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The Rebuilding Spirit
Facility Showcase, May 2010
Knowing the two areas of the building where sound and delivery of audio would be critical, Sampson designed studios adjacent to the tech center, making cable runs shorter and more efficient. To decrease the sound transmission, double walls were constructed between each studio with air space to attenuate the sound. Sound channel fabric and Acoustics First sound panels were strategically mounted throughout the studios to eliminate bounce. Overly acoustical doors and double-paned windows were mounted to keep the sound transmission at a minimum.
When laying out the studios, we determined it was necessary to have at least three microphone positions in each studio, and with limited space, this was tricky, but doable. Omnirax furniture got the nod to work on the project. They were able to customize the furniture based on our room dimensions, announcer positions, sound tolerances and ADA laws. Plus, we liked the variety of color options and materials to meet the aesthetics we desired. We had a number of conversations with Omnirax representatives and sent CAD drawings to the designers who built to our specifications. Once received, it took us a few days to piece everything together. You could tell that the furniture was the real deal as the weight of it going up three flights of stairs put even the strongest to the test. One counter top was damaged in shipping and Omnirax replaced it immediately with no hassles.
The broadcast tech center houses six Middle Atlantic equipment racks containing the audio servers for the main 90.5 channel, plus two additional HD Radio channels, 90.5 HD2 The Light, and HD3, El Fuego. The Light format is softer music and talk, while El Fuego is Catholic radio in Spanish. Due to the heat radiation from the equipment, we chose to go with two independent HVAC units, one for the offices and the other for the tech center and studios. Daiken High Efficiency VRV AC units were installed over the more traditional AC technologies. These VRV units allow compressor speed to vary with the heat load so the system only consumes the power necessary to match the load. When the heat load decreases the system automatically decreases the power supply frequency and uses less energy. The net effect has been that despite doubling our square footage and increasing our technical facilities by 1/3, our cooling costs have not risen.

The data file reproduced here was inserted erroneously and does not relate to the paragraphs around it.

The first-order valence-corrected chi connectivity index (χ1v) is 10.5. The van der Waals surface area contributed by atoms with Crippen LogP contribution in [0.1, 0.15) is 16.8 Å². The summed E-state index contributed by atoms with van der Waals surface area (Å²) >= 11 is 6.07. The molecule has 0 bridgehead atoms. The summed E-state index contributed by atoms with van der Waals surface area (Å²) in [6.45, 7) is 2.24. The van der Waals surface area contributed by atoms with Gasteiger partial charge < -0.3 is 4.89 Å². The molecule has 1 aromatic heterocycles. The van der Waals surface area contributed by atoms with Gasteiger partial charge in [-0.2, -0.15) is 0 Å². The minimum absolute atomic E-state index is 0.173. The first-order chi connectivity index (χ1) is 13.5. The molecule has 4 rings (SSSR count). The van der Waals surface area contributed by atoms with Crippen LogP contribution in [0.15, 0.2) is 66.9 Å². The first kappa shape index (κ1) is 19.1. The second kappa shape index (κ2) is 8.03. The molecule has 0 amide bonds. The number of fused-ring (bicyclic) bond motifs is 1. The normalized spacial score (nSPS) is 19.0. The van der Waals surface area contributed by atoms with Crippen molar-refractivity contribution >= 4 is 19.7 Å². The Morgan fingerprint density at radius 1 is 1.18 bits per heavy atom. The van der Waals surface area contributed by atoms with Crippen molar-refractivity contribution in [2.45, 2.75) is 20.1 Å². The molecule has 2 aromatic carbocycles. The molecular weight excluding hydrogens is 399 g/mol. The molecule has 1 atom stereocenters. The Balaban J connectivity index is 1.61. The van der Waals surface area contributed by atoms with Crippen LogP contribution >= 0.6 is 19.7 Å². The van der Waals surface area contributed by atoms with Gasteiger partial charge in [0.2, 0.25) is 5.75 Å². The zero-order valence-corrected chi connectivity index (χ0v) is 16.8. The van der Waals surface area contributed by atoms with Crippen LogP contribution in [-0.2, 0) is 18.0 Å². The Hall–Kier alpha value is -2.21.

In the old facility we had good luck with the Harris Impulse console, and chose Harris again, but this time stepping up to the NetWave consoles. Each studio was equipped with a networked console, running through an Envoy router housed in the tech room, thus eliminating the need for multiple cable runs and simplifying the cabling infrastructure. Two 25-pair CAT-5 cables were run to each room for phones and future considerations.
Flexibility is integral to the design of our new facility and is one of the main reasons we built it around the Harris Envoy system. With the aid of Broadcast Tools passive switchers each program chain can be fed by either a live studio, an audio server, an Envoy routed source or a designated backup studio. Any room can service any program chain or just act as an associated network studio.
With technology moving away from CD and more to digital storage and delivery, a change in our backup audio delivery was in order. After nearly 20 years of being a Denon CD facility, we migrated to the Tascam CD players, thus eliminating the jewel cases and freeing up space. Anyone need several thousand Denon jewel cases?
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